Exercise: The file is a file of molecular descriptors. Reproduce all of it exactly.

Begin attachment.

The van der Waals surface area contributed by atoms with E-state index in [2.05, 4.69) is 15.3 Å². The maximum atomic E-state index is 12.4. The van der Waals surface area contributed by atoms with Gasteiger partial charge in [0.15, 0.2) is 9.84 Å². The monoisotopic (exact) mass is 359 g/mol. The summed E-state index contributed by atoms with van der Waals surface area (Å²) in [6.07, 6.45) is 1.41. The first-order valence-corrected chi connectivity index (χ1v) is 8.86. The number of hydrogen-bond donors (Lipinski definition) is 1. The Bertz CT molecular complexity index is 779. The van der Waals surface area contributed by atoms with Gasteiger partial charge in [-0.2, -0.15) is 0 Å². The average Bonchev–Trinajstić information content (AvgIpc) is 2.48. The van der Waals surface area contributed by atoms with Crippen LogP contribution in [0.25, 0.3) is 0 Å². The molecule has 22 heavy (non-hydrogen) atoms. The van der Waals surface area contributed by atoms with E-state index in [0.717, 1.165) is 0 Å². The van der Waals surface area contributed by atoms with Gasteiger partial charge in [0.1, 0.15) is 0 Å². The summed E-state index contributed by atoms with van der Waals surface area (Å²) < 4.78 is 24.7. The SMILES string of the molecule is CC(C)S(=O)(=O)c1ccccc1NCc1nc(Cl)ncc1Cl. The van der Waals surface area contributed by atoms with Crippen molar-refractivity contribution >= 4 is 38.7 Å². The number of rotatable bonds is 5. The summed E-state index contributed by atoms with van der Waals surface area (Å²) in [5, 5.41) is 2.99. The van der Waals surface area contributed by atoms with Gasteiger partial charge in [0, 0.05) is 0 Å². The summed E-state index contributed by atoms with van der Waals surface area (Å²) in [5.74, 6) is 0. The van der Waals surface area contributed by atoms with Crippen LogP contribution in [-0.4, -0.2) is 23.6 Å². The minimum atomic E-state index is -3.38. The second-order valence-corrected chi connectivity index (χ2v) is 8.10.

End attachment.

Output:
The van der Waals surface area contributed by atoms with E-state index in [2.05, 4.69) is 15.3 Å². The maximum atomic E-state index is 12.4. The van der Waals surface area contributed by atoms with Gasteiger partial charge in [0.15, 0.2) is 9.84 Å². The monoisotopic (exact) mass is 359 g/mol. The summed E-state index contributed by atoms with van der Waals surface area (Å²) in [6.07, 6.45) is 1.41. The first-order valence-corrected chi connectivity index (χ1v) is 8.86. The number of hydrogen-bond donors (Lipinski definition) is 1. The Bertz CT molecular complexity index is 779. The van der Waals surface area contributed by atoms with Gasteiger partial charge in [-0.2, -0.15) is 0 Å². The average Bonchev–Trinajstić information content (AvgIpc) is 2.48. The van der Waals surface area contributed by atoms with Crippen LogP contribution in [0.25, 0.3) is 0 Å². The molecule has 22 heavy (non-hydrogen) atoms. The van der Waals surface area contributed by atoms with E-state index in [0.717, 1.165) is 0 Å². The van der Waals surface area contributed by atoms with Gasteiger partial charge in [0.1, 0.15) is 0 Å². The summed E-state index contributed by atoms with van der Waals surface area (Å²) < 4.78 is 24.7. The SMILES string of the molecule is CC(C)S(=O)(=O)c1ccccc1NCc1nc(Cl)ncc1Cl. The van der Waals surface area contributed by atoms with Crippen molar-refractivity contribution >= 4 is 38.7 Å². The number of rotatable bonds is 5. The summed E-state index contributed by atoms with van der Waals surface area (Å²) in [5, 5.41) is 2.99. The van der Waals surface area contributed by atoms with Gasteiger partial charge in [0, 0.05) is 0 Å². The summed E-state index contributed by atoms with van der Waals surface area (Å²) in [5.74, 6) is 0. The van der Waals surface area contributed by atoms with Crippen LogP contribution in [-0.4, -0.2) is 23.6 Å². The minimum atomic E-state index is -3.38. The second-order valence-corrected chi connectivity index (χ2v) is 8.10.